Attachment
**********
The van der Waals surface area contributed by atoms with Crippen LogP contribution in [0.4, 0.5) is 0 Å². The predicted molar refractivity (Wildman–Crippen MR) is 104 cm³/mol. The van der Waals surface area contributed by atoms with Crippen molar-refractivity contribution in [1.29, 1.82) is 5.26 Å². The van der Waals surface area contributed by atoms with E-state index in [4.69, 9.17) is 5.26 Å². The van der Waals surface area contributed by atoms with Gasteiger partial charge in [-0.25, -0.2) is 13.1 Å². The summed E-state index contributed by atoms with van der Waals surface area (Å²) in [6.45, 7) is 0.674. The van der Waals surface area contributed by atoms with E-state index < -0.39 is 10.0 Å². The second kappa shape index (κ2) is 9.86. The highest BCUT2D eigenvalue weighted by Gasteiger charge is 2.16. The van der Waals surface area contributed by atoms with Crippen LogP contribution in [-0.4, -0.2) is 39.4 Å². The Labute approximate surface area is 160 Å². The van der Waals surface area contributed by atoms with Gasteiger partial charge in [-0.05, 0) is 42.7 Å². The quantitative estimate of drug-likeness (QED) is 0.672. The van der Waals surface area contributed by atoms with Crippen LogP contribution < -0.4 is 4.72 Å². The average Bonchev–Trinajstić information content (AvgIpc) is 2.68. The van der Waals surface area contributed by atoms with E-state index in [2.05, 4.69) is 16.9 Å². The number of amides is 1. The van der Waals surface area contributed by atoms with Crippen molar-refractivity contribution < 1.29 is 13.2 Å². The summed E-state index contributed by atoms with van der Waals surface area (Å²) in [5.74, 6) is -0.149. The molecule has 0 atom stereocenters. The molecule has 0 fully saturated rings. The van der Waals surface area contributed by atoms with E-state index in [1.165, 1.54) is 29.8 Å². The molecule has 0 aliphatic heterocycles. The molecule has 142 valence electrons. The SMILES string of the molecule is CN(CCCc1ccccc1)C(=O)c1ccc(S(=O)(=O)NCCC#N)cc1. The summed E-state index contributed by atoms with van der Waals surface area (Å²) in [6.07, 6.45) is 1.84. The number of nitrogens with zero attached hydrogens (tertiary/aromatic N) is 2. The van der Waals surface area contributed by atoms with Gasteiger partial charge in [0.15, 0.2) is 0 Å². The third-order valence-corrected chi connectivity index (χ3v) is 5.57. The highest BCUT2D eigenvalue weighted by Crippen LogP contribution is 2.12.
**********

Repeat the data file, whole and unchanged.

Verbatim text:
The van der Waals surface area contributed by atoms with Crippen LogP contribution in [0.4, 0.5) is 0 Å². The predicted molar refractivity (Wildman–Crippen MR) is 104 cm³/mol. The van der Waals surface area contributed by atoms with Crippen molar-refractivity contribution in [1.29, 1.82) is 5.26 Å². The van der Waals surface area contributed by atoms with E-state index in [4.69, 9.17) is 5.26 Å². The van der Waals surface area contributed by atoms with Gasteiger partial charge in [-0.25, -0.2) is 13.1 Å². The summed E-state index contributed by atoms with van der Waals surface area (Å²) in [6.45, 7) is 0.674. The van der Waals surface area contributed by atoms with E-state index < -0.39 is 10.0 Å². The second kappa shape index (κ2) is 9.86. The highest BCUT2D eigenvalue weighted by Gasteiger charge is 2.16. The van der Waals surface area contributed by atoms with Crippen LogP contribution in [-0.4, -0.2) is 39.4 Å². The Labute approximate surface area is 160 Å². The van der Waals surface area contributed by atoms with Gasteiger partial charge in [-0.05, 0) is 42.7 Å². The quantitative estimate of drug-likeness (QED) is 0.672. The van der Waals surface area contributed by atoms with Crippen LogP contribution < -0.4 is 4.72 Å². The average Bonchev–Trinajstić information content (AvgIpc) is 2.68. The van der Waals surface area contributed by atoms with E-state index in [2.05, 4.69) is 16.9 Å². The number of amides is 1. The van der Waals surface area contributed by atoms with Crippen molar-refractivity contribution < 1.29 is 13.2 Å². The summed E-state index contributed by atoms with van der Waals surface area (Å²) in [5.74, 6) is -0.149. The molecule has 0 atom stereocenters. The molecule has 0 fully saturated rings. The van der Waals surface area contributed by atoms with E-state index in [1.165, 1.54) is 29.8 Å². The molecule has 0 aliphatic heterocycles. The molecule has 142 valence electrons. The SMILES string of the molecule is CN(CCCc1ccccc1)C(=O)c1ccc(S(=O)(=O)NCCC#N)cc1. The summed E-state index contributed by atoms with van der Waals surface area (Å²) in [6.07, 6.45) is 1.84. The number of nitrogens with zero attached hydrogens (tertiary/aromatic N) is 2. The van der Waals surface area contributed by atoms with Gasteiger partial charge in [0.15, 0.2) is 0 Å². The third-order valence-corrected chi connectivity index (χ3v) is 5.57. The highest BCUT2D eigenvalue weighted by Crippen LogP contribution is 2.12.